This year’s Call for Papers for the Language, Literacy and Identity Conference, hosted by the Centre for the Study of Literacies, has been extended to April 17, 2016.
The Centre describes the theme of the annual conference, which will take place on July 1st – 2nd, 2016 at the University of Sheffield, this way:
Conceptualising literacy and language is a key task in a world which is on the move, both literally and symbolically. This conference engages with the theme of Language, Literacy and Identity in order to better understand how communities , groups and individuals engage with literacy. It is concerned with exploring how literacy practices and texts affect our sense of who we are, how we relate to each other and our place within the world. We welcome papers considering literacy, language and identity across contexts, and domains of life. We are interested in how multilingual identities shape literacy practices, and in new understandings of the move to visual and digital literacies. This includes work engaging with new paradigms for literacy, including sensory and embodied approaches and the turn to the post-human in literacy research. Our approach is multi disciplinary, with a focus on language and literacy within a wide range of contexts, themes and perspectives.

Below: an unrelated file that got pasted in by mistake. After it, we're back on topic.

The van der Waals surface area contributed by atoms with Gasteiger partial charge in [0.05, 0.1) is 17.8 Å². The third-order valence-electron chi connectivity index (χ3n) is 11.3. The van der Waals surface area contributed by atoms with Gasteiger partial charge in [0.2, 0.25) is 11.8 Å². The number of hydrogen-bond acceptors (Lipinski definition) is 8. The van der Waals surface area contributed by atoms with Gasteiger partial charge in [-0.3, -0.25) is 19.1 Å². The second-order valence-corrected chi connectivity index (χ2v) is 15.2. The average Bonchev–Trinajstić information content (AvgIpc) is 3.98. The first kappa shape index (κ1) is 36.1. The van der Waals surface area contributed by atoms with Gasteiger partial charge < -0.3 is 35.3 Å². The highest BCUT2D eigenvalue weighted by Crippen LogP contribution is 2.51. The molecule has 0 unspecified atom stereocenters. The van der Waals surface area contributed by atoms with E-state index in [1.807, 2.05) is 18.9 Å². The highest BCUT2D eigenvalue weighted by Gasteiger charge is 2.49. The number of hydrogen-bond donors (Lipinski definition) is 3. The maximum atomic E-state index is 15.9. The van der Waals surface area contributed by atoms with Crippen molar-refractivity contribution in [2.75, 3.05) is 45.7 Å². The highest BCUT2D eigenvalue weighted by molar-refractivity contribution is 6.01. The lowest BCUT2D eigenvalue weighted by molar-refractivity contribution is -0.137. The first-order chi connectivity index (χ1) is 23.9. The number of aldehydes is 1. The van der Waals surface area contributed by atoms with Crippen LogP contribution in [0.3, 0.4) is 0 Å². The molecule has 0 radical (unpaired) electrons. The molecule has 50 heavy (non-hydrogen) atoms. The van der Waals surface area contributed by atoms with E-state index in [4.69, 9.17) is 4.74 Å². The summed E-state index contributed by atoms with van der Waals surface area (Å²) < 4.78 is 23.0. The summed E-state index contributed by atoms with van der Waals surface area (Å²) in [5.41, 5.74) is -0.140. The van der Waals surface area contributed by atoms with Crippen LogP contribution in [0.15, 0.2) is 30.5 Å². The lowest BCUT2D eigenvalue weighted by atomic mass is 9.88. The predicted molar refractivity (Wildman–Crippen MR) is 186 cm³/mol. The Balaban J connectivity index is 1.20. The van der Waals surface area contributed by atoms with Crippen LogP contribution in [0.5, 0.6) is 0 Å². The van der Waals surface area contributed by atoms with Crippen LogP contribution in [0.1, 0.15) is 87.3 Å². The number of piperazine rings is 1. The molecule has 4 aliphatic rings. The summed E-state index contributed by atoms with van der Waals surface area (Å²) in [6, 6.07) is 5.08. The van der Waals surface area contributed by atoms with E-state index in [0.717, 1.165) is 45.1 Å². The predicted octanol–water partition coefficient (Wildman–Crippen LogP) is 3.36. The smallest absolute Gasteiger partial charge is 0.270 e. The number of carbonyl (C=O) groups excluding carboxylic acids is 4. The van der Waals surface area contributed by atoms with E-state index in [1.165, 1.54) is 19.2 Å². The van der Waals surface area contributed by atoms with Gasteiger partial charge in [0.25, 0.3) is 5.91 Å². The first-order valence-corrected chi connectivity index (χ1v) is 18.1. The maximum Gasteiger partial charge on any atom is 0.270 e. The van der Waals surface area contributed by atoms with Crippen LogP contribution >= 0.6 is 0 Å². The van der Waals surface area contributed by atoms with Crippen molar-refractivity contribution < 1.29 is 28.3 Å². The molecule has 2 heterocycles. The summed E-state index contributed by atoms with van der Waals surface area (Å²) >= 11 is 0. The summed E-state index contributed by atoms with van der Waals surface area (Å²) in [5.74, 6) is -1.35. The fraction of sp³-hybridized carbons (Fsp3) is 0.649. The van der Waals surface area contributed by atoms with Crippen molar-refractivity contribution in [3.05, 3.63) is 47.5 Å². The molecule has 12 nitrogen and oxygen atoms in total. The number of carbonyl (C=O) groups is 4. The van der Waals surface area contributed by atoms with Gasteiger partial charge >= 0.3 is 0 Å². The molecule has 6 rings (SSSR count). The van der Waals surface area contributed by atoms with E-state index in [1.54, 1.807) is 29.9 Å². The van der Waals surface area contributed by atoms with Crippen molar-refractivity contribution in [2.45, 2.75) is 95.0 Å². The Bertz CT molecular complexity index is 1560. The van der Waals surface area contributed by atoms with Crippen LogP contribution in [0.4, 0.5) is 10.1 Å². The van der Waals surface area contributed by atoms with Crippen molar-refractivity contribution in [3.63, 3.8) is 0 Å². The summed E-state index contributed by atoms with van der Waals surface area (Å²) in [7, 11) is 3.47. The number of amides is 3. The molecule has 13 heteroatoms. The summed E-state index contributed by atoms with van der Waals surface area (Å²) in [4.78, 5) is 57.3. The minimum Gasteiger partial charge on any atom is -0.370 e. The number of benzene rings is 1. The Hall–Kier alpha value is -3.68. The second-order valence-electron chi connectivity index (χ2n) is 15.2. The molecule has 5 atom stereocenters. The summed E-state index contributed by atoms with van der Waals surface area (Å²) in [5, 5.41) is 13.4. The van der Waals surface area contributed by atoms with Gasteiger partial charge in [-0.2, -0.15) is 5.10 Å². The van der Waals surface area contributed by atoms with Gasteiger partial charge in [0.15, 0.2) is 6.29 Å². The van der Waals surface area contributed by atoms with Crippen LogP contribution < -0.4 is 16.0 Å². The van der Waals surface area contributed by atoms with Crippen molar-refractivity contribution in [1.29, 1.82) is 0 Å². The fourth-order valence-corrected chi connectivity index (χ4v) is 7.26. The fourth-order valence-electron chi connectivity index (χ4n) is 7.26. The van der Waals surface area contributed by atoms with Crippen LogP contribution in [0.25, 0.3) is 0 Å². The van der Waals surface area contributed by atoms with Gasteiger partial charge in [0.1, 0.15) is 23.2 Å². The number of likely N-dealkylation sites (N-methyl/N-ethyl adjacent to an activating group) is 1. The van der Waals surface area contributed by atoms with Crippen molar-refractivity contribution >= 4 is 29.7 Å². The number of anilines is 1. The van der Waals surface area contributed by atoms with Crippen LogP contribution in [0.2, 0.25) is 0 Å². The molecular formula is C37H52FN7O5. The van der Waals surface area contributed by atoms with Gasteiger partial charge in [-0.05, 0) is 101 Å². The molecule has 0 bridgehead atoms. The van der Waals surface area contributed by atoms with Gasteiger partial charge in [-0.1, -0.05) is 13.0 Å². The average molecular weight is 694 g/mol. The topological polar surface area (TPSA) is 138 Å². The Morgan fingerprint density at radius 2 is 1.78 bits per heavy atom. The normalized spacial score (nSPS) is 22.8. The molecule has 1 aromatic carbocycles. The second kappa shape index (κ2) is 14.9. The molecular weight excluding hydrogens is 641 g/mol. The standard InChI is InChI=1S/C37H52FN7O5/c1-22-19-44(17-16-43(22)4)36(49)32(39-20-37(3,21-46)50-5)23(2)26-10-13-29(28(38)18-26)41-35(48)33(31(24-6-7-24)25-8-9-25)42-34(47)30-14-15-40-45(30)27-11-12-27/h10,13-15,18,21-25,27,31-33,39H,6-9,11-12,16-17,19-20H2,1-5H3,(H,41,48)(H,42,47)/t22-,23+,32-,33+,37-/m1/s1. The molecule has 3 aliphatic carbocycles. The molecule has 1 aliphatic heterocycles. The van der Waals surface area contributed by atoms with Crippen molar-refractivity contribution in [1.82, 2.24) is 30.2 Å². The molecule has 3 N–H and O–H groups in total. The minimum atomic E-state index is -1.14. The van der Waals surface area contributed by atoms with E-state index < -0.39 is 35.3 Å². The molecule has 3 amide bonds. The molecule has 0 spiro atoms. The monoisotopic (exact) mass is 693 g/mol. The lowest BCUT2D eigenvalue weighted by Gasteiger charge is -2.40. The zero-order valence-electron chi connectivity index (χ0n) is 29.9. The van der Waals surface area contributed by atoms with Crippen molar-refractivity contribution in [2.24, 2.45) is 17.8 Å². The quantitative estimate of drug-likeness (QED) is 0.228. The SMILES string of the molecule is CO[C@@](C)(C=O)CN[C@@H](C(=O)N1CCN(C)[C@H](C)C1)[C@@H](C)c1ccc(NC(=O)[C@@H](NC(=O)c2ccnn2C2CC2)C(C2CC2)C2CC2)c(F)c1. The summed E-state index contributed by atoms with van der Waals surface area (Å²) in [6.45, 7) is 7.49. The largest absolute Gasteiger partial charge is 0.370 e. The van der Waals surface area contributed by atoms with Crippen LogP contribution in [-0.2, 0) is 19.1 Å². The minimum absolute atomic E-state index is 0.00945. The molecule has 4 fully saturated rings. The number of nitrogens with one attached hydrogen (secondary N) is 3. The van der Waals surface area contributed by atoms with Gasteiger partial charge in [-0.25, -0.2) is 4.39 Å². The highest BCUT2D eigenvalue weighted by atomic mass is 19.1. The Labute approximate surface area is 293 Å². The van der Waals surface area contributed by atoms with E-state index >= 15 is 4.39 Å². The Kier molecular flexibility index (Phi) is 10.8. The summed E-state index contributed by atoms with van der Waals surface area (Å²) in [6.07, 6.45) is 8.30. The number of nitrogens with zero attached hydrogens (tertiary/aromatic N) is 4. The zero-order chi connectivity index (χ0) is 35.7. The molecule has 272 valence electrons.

For additional information about abstract guidelines, session formats, and more, visit the conference website.
This year’s Keynotes are: Urszula Clark, Guy Merchant, Alexandra Georgakopoulou, and Susan Jones.
Having attended twice, I am eager to return to the nurturing, generative, and innovative conversations I was fortunate to be a part of each time. If you haven’t attended before, and find yourself on the ‘other side of the pond’ — or are looking for an excuse to go — consider this as enthusiastic encouragement to do just that. Among the lessons learned, in addition to the theoretical insights and methodological challenges and triumphs shared by colleagues from the UK and beyond, is a simple but poignant recognition of the chasm that continues to exist about the knowledge literacies researchers have amply demonstrated about the rich and varied literacies landscapes of the communities where we have located our research…and the reductive assumptions about literacies embedded in young people’s classroom experiences. Gatherings like the annual conference put on by CSL provide necessary spaces for rejuvenation, recommitment to thoughtful inquiries into literacy within and beyond school walls, and ample opportunities to commune with colleagues who are truly welcoming and generous of spirit.